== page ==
Annie Palmer and Cheyenne MacDonald, Daily Mail, June 5, 2109
YouTube has unveiled a more rigorous plan to curb hate speech, extremist views, and false content on its platform amid mounting criticism over its handling of potentially harmful videos.
In a blog post published Wednesday, the firm said it will be taking further steps to eliminate videos that promote violence and extremism, such as Nazi glorification and white supremacy.
It will also remove hoax videos that attempt to debunk known tragedies, like the Sandy Hook shooting and the Holocaust.
The action is expected to result in the removal of thousands of channels and videos that violate its newly established policies around supremacist content.
However, YouTube didn’t name specific content or accounts that would be affected.
The Google-owned video sharing site says the new policy will go into effect today, though it could take several months for its systems to ‘fully ramp up.’
YouTube added that it expects to expand the categories covered by the policy ‘over the next several months.’
‘Today, we’re taking another step in our hate speech policy by specifically prohibiting videos alleging that a group is superior in order to justify discrimination, segregation or exclusion based on qualities like age, gender, race, caste, religion, sexual orientation or veteran status,’ the company wrote in post to its site.
‘This would include, for example, videos that promote or glorify Nazi ideology, which is inherently discriminatory.
‘Finally, we will remove content denying that well-documented violent events, like the Holocaust or the shooting at Sandy Hook Elementary, took place,’ YouTube added.
The firm added that some videos ‘could remain up’ on the site if they concern topics including ‘pending legislation, [they] aim to condemn or expose hate, or provide analysis of current events.’
YouTube has increasingly come under fire for allowing extremist content and viral hoax videos to remain on its platform.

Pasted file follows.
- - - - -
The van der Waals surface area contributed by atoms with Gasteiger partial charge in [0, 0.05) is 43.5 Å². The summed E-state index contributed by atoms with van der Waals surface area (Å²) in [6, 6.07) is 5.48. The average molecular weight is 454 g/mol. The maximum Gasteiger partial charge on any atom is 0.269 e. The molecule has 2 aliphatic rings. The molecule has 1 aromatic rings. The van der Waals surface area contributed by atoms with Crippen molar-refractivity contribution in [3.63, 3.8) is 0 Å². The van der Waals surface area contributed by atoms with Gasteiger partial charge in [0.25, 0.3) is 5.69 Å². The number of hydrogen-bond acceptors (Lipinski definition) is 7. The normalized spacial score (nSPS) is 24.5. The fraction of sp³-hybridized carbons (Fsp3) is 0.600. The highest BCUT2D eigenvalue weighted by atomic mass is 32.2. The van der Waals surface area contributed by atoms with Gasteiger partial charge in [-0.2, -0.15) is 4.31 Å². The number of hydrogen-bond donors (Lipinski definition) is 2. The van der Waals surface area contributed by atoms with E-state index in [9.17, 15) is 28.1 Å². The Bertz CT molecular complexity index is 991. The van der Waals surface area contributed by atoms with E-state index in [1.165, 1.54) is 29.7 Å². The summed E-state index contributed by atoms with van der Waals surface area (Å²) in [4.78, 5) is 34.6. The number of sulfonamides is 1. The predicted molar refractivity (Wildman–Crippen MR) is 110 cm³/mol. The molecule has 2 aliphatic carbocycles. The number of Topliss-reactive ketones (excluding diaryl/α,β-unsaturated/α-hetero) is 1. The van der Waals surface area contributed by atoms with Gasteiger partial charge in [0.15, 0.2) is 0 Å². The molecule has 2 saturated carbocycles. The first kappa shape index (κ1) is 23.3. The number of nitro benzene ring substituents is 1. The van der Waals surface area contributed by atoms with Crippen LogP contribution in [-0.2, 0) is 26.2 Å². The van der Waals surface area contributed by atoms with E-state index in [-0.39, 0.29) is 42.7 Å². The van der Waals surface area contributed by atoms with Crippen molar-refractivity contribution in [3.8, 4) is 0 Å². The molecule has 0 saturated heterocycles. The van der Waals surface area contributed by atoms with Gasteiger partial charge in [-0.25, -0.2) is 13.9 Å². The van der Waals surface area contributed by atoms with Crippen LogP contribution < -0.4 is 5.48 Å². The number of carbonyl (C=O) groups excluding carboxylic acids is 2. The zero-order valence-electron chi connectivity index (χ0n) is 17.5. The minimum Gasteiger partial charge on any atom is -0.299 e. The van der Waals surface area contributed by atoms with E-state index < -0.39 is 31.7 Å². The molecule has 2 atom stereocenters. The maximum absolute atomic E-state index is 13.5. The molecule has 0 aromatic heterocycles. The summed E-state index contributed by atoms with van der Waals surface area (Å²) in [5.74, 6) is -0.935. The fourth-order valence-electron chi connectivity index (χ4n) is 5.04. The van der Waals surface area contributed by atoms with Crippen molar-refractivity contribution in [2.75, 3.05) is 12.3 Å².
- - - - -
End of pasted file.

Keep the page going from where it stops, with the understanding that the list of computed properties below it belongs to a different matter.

But Wednesday’s announcement marks YouTube’s most aggressive action yet to curb the spread of hate speech and misinformation on the site, which boasts more than 2 billion users.
Previously, YouTube joined a long list of tech giants in banning Infowars’ creator Alex Jones from its platform for posting content that violated its policies around hate speech and violence, as well as hoax content promoting Sandy Hoax conspiracy theories.
It follows Facebook’s recent move to ban far-right and anti-Semitic leaders from its platform, including Alex Jones and his controversial site Infowars, right-wing personalities Milo Yiannopoulos, Paul Joseph Watson and Laura Loomer, as well as Nation of Islam leader Louis Farrakhan and Paul Nehlen, a white nationalist who ran for Congress in 2018.
Moving forward, YouTube said it’s also working to get a handle on content that’s borderline in violation of its policies.
It’s partnering with lawmakers and experts to better manage content that doesn’t necessarily violate its policies, but could be used to spread ‘harmful misinformation.’
This builds on an a feature YouTube announced in January, which aimed to stop the spread of borderline content, like videos promoting ‘a phone miracle cure for a serious illness, or claiming the earth is flat.’
YouTube said it intends to bring this system to more countries by the end of this year.
The firm added that, so far, the changes have resulted in fewer views of borderline content. The videos also haven’t appeared in YouTube’s recommendation section as often.
‘Our systems are also getting smarter about what types of videos should get this treatment, and we’ll be able to apply it to even more borderline videos moving forward,’ YouTube explained.
YouTube said it’s also tightening its monetization policies by suspending channels that ‘repeatedly brush up against our hate speech policies’ from being able to run ads on their videos.
It will also bar these channels from using other monetization features like SuperChat, which allows subscribers to pay creators for extra chat features.
A BuzzFeed News investigation recently revealed how SuperChat was being exploited by some users to promote hate speech and extremist ideas.
The move comes as YouTube on Wednesday faced criticism over its decision to leave videos mocking Carlos Maza, a Vox reporter, for being gay up on its site, even though the content appeared to violate its harassment policies.
[Editor’s Note: As of this posting, 15 videos have been banned outright from the American Renaissance channel, presumably as a result of this policy.]